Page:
The VIN number on most cars can be found on your driver’s side door frame once the door has been opened. It may also be on the dashboard on the driver’s side as you look down from outside the car. It should look like the following:
VIN numbers explained:
Common VIN locations:
Your VIN number may also be obtained from your insurance card or insurance policy paperwork, vehicle title, or registration.
Etch the VIN and license plate number
Now use the engraver tool to mark the VIN and plate number on your car. Make the markings as large as you can. Be sure to follow the specific instructions for your etcher.
Instead of etching the entire VIN, we recommend etching the last 8 characters of the VIN, along with the plate number.
The last 8 characters of the VIN include the model year of the car, along with its serial number. The rest of the VIN contains information about the make and model of the code, plus where it was built. This will allow you to write the character much bigger making them more noticeable versus etching smaller text to fit the whole VIN number in.
Etching the plate number accomplishes the same thing as the full VIN but makes the car’s information and owner easier to track down by the police department should they recover your catalytic converter later, or want to verify it was stolen before making arrests. They simply look up the plate number in their database and can track the owner of that plate for additional questions the police department may have as part of their investigation.
Alternate solutions for engraving catalytic converters
Look for free catalytic converter engraving events
If you don’t want to mess with engraving your catalytic converter yourself, many cities or local businesses offer an annual or semi-annual free community event where you can have your converter etched and possibly painted.
You can also search Google, for “catalytic converter engraving or etching near me“, to find a list of mechanics and muffler shops that may provide free etching or for little cost. Especially if you are already there having other services completed on your vehicle. You may even be able to have a cage installed while there, but that is often a paid service.
You could also check with your local police department to see if they have a catalytic convert theft and catch program to see if they offer a free etching during special theft prevention weeks. Theft of catalytic converters is high and it is a problem for law enforcement agencies and insurance companies.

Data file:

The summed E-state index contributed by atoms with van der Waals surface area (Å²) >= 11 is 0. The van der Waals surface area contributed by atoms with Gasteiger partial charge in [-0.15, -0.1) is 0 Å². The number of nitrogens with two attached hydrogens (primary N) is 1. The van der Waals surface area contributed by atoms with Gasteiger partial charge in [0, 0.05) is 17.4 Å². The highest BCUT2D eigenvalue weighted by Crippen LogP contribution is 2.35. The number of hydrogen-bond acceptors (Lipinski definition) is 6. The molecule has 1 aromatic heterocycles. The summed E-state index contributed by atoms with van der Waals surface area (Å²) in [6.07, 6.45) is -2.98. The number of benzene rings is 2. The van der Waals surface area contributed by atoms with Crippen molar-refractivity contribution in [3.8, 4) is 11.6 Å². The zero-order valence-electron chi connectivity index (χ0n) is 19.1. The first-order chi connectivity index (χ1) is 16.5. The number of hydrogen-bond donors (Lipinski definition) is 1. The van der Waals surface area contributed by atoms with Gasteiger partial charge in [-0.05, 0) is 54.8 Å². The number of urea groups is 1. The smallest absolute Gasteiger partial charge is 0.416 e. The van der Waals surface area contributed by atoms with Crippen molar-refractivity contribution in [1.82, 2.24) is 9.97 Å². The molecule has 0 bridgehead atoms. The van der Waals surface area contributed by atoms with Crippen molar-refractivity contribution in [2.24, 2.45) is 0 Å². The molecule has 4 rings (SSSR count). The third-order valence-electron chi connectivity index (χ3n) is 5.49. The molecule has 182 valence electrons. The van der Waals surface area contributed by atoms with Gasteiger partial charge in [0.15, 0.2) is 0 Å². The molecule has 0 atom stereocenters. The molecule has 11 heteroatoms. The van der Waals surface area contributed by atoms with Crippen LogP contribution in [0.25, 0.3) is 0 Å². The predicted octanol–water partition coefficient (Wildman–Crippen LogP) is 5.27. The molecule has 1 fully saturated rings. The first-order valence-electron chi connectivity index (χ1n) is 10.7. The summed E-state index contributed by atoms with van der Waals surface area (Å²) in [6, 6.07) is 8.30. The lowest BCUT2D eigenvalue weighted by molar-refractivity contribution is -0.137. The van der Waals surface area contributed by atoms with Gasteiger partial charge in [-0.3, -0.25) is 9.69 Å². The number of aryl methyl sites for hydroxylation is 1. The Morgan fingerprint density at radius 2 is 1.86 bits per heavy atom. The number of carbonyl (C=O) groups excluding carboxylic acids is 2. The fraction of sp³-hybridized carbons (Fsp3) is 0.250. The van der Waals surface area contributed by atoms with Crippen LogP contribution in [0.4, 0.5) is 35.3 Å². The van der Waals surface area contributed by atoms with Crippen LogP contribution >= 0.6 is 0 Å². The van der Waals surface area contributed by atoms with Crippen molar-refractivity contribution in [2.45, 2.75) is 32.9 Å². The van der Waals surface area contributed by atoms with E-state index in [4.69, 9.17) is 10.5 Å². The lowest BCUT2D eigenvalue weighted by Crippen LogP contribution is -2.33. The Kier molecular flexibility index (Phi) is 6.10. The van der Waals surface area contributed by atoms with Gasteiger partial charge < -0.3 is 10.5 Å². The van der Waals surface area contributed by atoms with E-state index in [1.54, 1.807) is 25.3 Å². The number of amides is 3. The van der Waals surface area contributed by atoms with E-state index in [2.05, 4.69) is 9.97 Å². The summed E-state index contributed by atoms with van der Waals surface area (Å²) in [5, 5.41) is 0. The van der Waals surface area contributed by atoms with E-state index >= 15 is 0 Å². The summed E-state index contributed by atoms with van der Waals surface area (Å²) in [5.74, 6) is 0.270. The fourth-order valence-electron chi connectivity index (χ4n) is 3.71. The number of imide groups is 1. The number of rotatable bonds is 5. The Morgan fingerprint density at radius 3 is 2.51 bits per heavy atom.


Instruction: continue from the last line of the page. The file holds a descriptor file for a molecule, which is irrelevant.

MasterGuard CatEtch / CatGuard catalytic converter labels
Another clever solution is to check out the ultra-destruct label system by Retainagroup. This is a catalytic converter label that leaves behind a unique code and URL even if an attempt is made to remove the label. Once your custom label is applied to the converter, a liquid etcher is applied to the cut out in the label to chemically etch your code and URL into the metal so if the label is removed, the etching is still visible.
Your unique code is then registered into the International Security Register (ISR) which is accessible 24 hours a day and is a preferred specification for security etching and lookup of ownership information. It is often used by your police department should they find a vehicle that contains etching.
While we have not personally used this product, it seems like an easy way to mark your catalytic converter and register it. Registering it will possibly provide police with additional information should a thief steal your converter and happen to get caught.
If we can locate a couple to see how well catalytic converter labels work and how deep the etching is we will update this post. Unfortunately, we did not find an easy way to obtain one through online ordering without going through a sales rep, so they may only be available to dealers.
Frequently Asked Questions
Should I get my catalytic converter etched?
Yes. And if you can find a catalytic converter shield for your vehicle you should highly consider that as well. While etching won’t prevent your catalytic converter from being stolen, it does make your car more likely to be skipped when a thief sees the etching along with the spray-painted converter.
Without etching, there are no markings on the catalytic converter thus making it easier for the thief to resale it for quick cash.
Do police departments encourage catalytic converter etching and marking programs?
Yes. In fact, many police departments host community Etch and Catch programs where the goal is to paint catalytic converters with high visibility, temperature resistant paint for prevention purposes, and then etch the VIN number making it harder for thieves to sell the catalytic converter, or track stolen converters back to the original vehicle to help with the prosecution of criminals.
Catalytic converter theft is often a regional problem that is higher in some areas than others. If you are curious how bad the theft of catalytic converters is in your area, you can check with your local muffler shop or law enforcement agency as they are best informed and can tell you if you have a problem in your area or which particular catalytic converter is most sought after.
Overall, theft of catalytic converters is a national problem and even a statewide problem. Some states and cities are more aggressive than others when it comes to helping protect vehicle owners and possibly deter those who want to commit crimes.
Most legislation is targeting the buyers of stolen catalytic converters mainly those who don’t positively identify the seller. The whole idea is to make it more trouble than its worth to steal and resale catalytic converters. Having your catalytic converted etched can help fight this type of crime.